CRAFT: Imagine You Are Ophelia in Hamlet’s Castle, and Other Craft Ideas Borrowed From Acting by Lori Yeghiayan Friedman

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The professional actress was contractually obligated to share her expertise with us. And so one Saturday morning our cohort of undergraduates attending the La Jolla Playhouse Summer Conservatory in the summer of 1991 sat in a circle on the deck outside the main theatre and pelted her with questions about her training, her rehearsal process, her life.

The professional actress, who was playing Ophelia in the Playhouse’s production of a Hamlet-inspired comedy, shared quite a bit with us: what it was like to be the daughter of a playwright; that her greatest challenge in grad school was acting in a George Bernard Shaw play; the humiliation of a recent commercial audition in which she had to act while dressed in a chicken costume.  One of us asked her what she did to get ready before each performance as Ophelia. She said she arrives early to prepare.

“But how?” the student asked. “How do you prepare? What do you do?”

Clutching a large coffee and with a cap over last night’s hair, the professional actress did her best to answer.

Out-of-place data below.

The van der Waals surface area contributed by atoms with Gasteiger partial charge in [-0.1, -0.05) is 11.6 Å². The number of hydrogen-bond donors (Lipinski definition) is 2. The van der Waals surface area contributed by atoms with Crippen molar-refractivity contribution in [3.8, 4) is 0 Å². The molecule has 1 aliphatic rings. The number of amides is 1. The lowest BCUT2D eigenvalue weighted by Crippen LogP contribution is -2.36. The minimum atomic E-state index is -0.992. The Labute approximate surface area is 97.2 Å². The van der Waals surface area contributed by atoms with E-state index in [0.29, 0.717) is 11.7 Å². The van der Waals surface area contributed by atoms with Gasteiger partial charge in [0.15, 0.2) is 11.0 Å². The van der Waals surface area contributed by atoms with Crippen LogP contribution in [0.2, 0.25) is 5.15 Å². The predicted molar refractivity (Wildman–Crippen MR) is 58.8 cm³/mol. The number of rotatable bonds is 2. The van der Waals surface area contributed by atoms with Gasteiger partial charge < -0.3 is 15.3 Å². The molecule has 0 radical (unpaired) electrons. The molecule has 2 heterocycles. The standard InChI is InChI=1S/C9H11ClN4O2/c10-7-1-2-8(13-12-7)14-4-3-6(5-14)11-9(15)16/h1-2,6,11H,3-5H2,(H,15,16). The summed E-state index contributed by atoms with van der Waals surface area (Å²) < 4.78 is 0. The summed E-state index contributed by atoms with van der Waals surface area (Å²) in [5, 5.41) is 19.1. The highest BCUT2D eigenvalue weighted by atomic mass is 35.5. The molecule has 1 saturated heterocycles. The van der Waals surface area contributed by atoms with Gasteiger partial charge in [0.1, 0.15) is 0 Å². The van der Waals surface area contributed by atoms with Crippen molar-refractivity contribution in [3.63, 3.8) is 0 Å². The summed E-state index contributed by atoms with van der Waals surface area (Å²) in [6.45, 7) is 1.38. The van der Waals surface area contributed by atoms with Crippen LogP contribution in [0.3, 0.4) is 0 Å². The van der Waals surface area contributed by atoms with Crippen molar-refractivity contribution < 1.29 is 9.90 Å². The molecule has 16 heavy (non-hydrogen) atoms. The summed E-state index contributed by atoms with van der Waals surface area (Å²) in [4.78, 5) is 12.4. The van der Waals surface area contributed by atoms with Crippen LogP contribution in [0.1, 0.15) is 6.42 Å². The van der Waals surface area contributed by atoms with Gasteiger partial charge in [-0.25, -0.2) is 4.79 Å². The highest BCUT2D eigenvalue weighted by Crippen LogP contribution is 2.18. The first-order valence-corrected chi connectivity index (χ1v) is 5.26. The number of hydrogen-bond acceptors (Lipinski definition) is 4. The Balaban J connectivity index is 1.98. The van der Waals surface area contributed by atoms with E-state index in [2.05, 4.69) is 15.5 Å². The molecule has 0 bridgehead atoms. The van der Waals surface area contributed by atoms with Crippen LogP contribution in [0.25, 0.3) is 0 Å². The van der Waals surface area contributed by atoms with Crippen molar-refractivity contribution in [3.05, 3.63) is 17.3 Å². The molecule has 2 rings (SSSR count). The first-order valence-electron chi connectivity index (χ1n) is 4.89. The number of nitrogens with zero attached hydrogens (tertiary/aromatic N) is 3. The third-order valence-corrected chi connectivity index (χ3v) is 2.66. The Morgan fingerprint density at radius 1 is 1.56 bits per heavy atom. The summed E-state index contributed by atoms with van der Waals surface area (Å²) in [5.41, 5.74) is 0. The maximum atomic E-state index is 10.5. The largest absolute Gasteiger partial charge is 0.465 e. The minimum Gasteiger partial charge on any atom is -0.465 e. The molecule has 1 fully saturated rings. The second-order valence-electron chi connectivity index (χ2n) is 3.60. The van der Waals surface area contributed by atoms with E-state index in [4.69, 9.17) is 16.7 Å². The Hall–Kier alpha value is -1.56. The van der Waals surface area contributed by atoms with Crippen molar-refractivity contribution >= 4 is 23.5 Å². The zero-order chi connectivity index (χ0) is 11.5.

“I wander around the set and imagine myself as Ophelia in Hamlet’s castle,” she said.

These words have come back to me many times during my training and professional career as an actress and while writing. It is a reminder that craft is fine and well, but ultimately we actors and writers are in the business of imagining well.

Here are some specific ways that creative nonfiction writers in particular can borrow from acting techniques. Many of these techniques were developed by Russian theatre practitioner Konstantin Stanislavsky, who founded the Moscow Art Theatre in 1898:

  • Given Circumstances and the Magic “If” – A key to creating a character using the Stanislavsky approach is for an actor to gather the facts about the character and their circumstances from the text―i.e., when and where the action takes place, what the character does for a living, the character’s history, and what other characters say about them. These are the “Given Circumstances.”

Some of Ophelia’s given circumstances, for example: she is a noblewoman in Denmark in the Middle Ages; she has a brother named Laertes; something is going on with her boyfriend, Hamlet. Knowing these facts, the actor uses the Magic “If” to get inside the character’s given circumstances: “If” I were a noblewoman in Denmark in the Middle Ages, my options might be few so when I’m rebuffed by the Prince who I expected to marry, the consequences would be dire.

This exercise, applied to crafting creative nonfiction, could help flesh out a character’s given circumstances, especially those characters that might require an imaginative leap to understand―both the characters that are and aren’t “you.” Identifying the given circumstances and engaging in the Magic “If” may aid in identifying…